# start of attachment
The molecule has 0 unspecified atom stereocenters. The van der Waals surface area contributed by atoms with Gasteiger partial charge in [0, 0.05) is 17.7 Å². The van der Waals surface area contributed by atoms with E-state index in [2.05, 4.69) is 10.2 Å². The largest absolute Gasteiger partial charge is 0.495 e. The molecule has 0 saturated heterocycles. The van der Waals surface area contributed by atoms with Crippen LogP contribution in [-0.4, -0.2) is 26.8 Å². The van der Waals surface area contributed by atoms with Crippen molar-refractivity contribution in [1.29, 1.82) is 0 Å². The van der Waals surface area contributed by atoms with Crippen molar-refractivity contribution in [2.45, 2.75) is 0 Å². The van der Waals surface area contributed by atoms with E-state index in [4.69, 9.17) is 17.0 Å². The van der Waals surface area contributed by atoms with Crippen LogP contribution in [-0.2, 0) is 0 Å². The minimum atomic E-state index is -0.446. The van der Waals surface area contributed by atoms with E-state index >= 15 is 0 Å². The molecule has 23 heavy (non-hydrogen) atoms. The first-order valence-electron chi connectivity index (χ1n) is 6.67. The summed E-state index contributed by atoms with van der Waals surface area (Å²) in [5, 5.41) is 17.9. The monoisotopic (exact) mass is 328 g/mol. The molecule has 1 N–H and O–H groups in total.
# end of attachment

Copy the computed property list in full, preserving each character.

The molecule has 0 unspecified atom stereocenters. The van der Waals surface area contributed by atoms with Gasteiger partial charge in [0, 0.05) is 17.7 Å². The van der Waals surface area contributed by atoms with E-state index in [2.05, 4.69) is 10.2 Å². The largest absolute Gasteiger partial charge is 0.495 e. The molecule has 0 saturated heterocycles. The van der Waals surface area contributed by atoms with Crippen LogP contribution in [-0.4, -0.2) is 26.8 Å². The van der Waals surface area contributed by atoms with Crippen molar-refractivity contribution in [1.29, 1.82) is 0 Å². The van der Waals surface area contributed by atoms with Crippen molar-refractivity contribution in [2.45, 2.75) is 0 Å². The van der Waals surface area contributed by atoms with E-state index in [4.69, 9.17) is 17.0 Å². The van der Waals surface area contributed by atoms with Crippen LogP contribution in [-0.2, 0) is 0 Å². The minimum atomic E-state index is -0.446. The van der Waals surface area contributed by atoms with E-state index >= 15 is 0 Å². The molecule has 23 heavy (non-hydrogen) atoms. The first-order valence-electron chi connectivity index (χ1n) is 6.67. The summed E-state index contributed by atoms with van der Waals surface area (Å²) in [5, 5.41) is 17.9. The monoisotopic (exact) mass is 328 g/mol. The molecule has 1 N–H and O–H groups in total.